Monday, December 10, 2012

A Fancy Wedding, and a Family Myth Perpetuated

This clipping is from the Herald Statesman newspaper in Yonkers, New York, dated Monday, July 17, 1933.  It depicts a pretty fancy wedding for the middle of the Great Depression era.    Leonore Esther Elmina Morill was born 13 September 1906 in Boston.  She is named after her mother Leonore Emerson, and her grandmother, Mary Esther Younger.  Mary Esther was my 3x great grandmother, and I descend from Leonore's sister, Mary Katherine Emerson (1847 - 1932).   Leonore Esther Morrill is my first cousin 3 generations removed.

The name Leonore has a long history in my family.  My grandfather's sister was named Leonore Carrie Allen, and the bride Leonore pictured above named her own daughter Leonora.  The name dates back to George Emerson, who was a 49er and left for the gold rush from Boston on a ship named the Leonore.  To read more about that part of our family history see this link

Apparently this side of the family was wealthy.  The bride's father, John Milton Earl Morrill of Boston, was a builder of fine homes in Jamaica Plain and the Boston suburbs.  He was famous for belonging to several riding clubs in the days when there were elegant riding parks in Boston for the wealthy to show off their pedigreed horses and fine carriages and coaches.  I found many newsclippings of John M. E. Morrill mentioned with the "horsey set" and he even patented some elaborate horse tack and bridles.  The riding park in Brookline, Massachusetts is now The Country Club.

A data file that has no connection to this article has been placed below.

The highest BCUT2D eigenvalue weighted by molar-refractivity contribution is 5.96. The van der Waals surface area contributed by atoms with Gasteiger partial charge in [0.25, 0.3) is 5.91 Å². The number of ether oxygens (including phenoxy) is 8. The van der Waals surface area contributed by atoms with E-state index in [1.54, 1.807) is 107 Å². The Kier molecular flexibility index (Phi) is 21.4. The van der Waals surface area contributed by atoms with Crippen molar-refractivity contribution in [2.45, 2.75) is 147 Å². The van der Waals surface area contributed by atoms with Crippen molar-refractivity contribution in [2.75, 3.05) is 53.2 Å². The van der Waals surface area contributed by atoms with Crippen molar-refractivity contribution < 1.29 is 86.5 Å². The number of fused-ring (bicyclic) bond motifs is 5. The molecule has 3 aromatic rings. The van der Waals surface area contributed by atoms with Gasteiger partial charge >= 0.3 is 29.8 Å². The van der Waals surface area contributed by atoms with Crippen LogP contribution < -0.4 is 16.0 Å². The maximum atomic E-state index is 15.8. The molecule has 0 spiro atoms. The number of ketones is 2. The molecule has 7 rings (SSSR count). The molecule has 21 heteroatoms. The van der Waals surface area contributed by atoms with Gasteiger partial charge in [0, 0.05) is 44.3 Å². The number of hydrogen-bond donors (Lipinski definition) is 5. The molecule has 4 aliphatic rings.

Here is a transcript of the wedding announcement in the Yonkers newspaper:


The marriage of Miss Leonore Morrill and John Meeker High, Jr. took place on Saturday afternoon at 4 o'clock in Christ Church, Riverdale-on-Hudson, the rector of the church, the Rev. Dr. Raymond Brock officating.  The bride is the daughter of Mrs. John Milton Earl Morrill, of Sacremento, Calif. and Boston, Mass., and the late John Milton Earl Morrill, a prominent turfman.  The bridegroom is the son of Mrs. John M. High of Riverdale-on-Hudson and the late John M. High.

The bride was given in marriage by her mother, wore a princess gown of white mousseline-de-soie made with a long train and carried a rose point lace handkerchief  a family heirloom, and a bouquet of lilies of the valley and white roses.  Her veil was of tulle.  The bride's mother wore a blue chiffon gown and blue picture hat and carried a bouquet of pink roses.

Mrs. Jack Fernald of New York City was the matron of honor and only attendant.  She wore a pale green taffeta gown made on princess lines, with puffed sleeves and a white organdie hat.  She carried a bouquet of yellow roses and baby's breath.  Jack Fernald was the best man.

A reception for over a hundred guests was held at "Highwolde", the estate of the Highs in Riverdale, where tables were arranged for the guests in the garden.